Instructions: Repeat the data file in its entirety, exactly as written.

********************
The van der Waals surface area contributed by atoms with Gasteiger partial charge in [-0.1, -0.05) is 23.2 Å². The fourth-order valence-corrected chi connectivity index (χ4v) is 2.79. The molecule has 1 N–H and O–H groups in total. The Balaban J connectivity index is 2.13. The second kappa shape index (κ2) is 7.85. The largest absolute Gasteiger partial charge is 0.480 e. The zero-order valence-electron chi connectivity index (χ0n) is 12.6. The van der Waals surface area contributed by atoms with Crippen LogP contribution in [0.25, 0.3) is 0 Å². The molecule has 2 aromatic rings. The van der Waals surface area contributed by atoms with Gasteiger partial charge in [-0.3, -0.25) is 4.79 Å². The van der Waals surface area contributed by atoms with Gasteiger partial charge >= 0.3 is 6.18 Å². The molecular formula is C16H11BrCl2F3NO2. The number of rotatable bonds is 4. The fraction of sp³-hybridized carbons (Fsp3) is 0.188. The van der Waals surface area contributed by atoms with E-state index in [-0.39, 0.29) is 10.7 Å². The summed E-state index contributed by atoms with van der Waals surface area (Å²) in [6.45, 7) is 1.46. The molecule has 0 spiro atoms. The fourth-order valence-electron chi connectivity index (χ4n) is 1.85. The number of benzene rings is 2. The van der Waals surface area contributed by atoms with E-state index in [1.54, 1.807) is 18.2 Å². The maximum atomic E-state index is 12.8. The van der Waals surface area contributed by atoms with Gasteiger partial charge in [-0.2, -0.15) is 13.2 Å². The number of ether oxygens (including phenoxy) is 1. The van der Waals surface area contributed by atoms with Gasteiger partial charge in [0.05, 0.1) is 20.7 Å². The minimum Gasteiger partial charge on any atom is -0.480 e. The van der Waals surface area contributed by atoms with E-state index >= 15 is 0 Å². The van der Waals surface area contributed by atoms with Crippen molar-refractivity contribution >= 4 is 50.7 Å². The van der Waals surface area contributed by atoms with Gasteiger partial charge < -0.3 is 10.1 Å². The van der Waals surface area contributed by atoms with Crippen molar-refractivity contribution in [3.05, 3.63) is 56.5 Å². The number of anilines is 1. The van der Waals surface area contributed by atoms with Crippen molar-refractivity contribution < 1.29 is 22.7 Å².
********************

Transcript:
The van der Waals surface area contributed by atoms with Gasteiger partial charge in [-0.1, -0.05) is 23.2 Å². The fourth-order valence-corrected chi connectivity index (χ4v) is 2.79. The molecule has 1 N–H and O–H groups in total. The Balaban J connectivity index is 2.13. The second kappa shape index (κ2) is 7.85. The largest absolute Gasteiger partial charge is 0.480 e. The zero-order valence-electron chi connectivity index (χ0n) is 12.6. The van der Waals surface area contributed by atoms with Crippen LogP contribution in [0.25, 0.3) is 0 Å². The molecule has 2 aromatic rings. The van der Waals surface area contributed by atoms with Gasteiger partial charge in [-0.3, -0.25) is 4.79 Å². The van der Waals surface area contributed by atoms with Gasteiger partial charge >= 0.3 is 6.18 Å². The molecular formula is C16H11BrCl2F3NO2. The number of rotatable bonds is 4. The fraction of sp³-hybridized carbons (Fsp3) is 0.188. The van der Waals surface area contributed by atoms with E-state index in [-0.39, 0.29) is 10.7 Å². The summed E-state index contributed by atoms with van der Waals surface area (Å²) in [6.45, 7) is 1.46. The molecule has 0 spiro atoms. The fourth-order valence-electron chi connectivity index (χ4n) is 1.85. The number of benzene rings is 2. The van der Waals surface area contributed by atoms with E-state index in [1.54, 1.807) is 18.2 Å². The maximum atomic E-state index is 12.8. The van der Waals surface area contributed by atoms with Gasteiger partial charge in [-0.2, -0.15) is 13.2 Å². The number of ether oxygens (including phenoxy) is 1. The van der Waals surface area contributed by atoms with Gasteiger partial charge in [0.05, 0.1) is 20.7 Å². The minimum Gasteiger partial charge on any atom is -0.480 e. The van der Waals surface area contributed by atoms with E-state index >= 15 is 0 Å². The van der Waals surface area contributed by atoms with Crippen molar-refractivity contribution >= 4 is 50.7 Å². The van der Waals surface area contributed by atoms with Gasteiger partial charge < -0.3 is 10.1 Å². The van der Waals surface area contributed by atoms with Crippen molar-refractivity contribution in [3.05, 3.63) is 56.5 Å². The number of anilines is 1. The van der Waals surface area contributed by atoms with Crippen molar-refractivity contribution < 1.29 is 22.7 Å².